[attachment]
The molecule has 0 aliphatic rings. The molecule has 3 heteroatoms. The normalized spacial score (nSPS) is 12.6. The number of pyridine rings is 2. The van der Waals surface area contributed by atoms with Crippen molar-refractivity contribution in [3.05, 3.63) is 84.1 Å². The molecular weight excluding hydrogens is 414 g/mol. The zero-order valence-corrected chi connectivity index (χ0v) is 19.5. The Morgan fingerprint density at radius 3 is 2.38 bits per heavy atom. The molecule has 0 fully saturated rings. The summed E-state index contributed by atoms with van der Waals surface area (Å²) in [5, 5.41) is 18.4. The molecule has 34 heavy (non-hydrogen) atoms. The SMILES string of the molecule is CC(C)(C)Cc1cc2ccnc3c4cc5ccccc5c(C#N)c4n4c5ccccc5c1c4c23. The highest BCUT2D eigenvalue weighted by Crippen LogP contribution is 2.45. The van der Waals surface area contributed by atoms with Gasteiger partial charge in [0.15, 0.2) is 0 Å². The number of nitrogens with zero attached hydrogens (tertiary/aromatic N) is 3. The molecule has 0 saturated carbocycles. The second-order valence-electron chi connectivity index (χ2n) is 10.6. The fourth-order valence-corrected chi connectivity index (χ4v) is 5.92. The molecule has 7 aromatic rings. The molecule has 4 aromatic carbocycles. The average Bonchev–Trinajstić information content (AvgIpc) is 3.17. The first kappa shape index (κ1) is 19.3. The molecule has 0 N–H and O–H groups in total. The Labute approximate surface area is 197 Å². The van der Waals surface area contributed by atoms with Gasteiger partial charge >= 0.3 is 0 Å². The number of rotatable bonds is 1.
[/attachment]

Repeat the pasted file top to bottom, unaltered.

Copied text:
The molecule has 0 aliphatic rings. The molecule has 3 heteroatoms. The normalized spacial score (nSPS) is 12.6. The number of pyridine rings is 2. The van der Waals surface area contributed by atoms with Crippen molar-refractivity contribution in [3.05, 3.63) is 84.1 Å². The molecular weight excluding hydrogens is 414 g/mol. The zero-order valence-corrected chi connectivity index (χ0v) is 19.5. The Morgan fingerprint density at radius 3 is 2.38 bits per heavy atom. The molecule has 0 fully saturated rings. The summed E-state index contributed by atoms with van der Waals surface area (Å²) in [5, 5.41) is 18.4. The molecule has 34 heavy (non-hydrogen) atoms. The SMILES string of the molecule is CC(C)(C)Cc1cc2ccnc3c4cc5ccccc5c(C#N)c4n4c5ccccc5c1c4c23. The highest BCUT2D eigenvalue weighted by Crippen LogP contribution is 2.45. The van der Waals surface area contributed by atoms with Gasteiger partial charge in [0.15, 0.2) is 0 Å². The number of nitrogens with zero attached hydrogens (tertiary/aromatic N) is 3. The molecule has 0 saturated carbocycles. The second-order valence-electron chi connectivity index (χ2n) is 10.6. The fourth-order valence-corrected chi connectivity index (χ4v) is 5.92. The molecule has 7 aromatic rings. The molecule has 4 aromatic carbocycles. The average Bonchev–Trinajstić information content (AvgIpc) is 3.17. The first kappa shape index (κ1) is 19.3. The molecule has 0 N–H and O–H groups in total. The Labute approximate surface area is 197 Å². The van der Waals surface area contributed by atoms with Gasteiger partial charge >= 0.3 is 0 Å². The number of rotatable bonds is 1.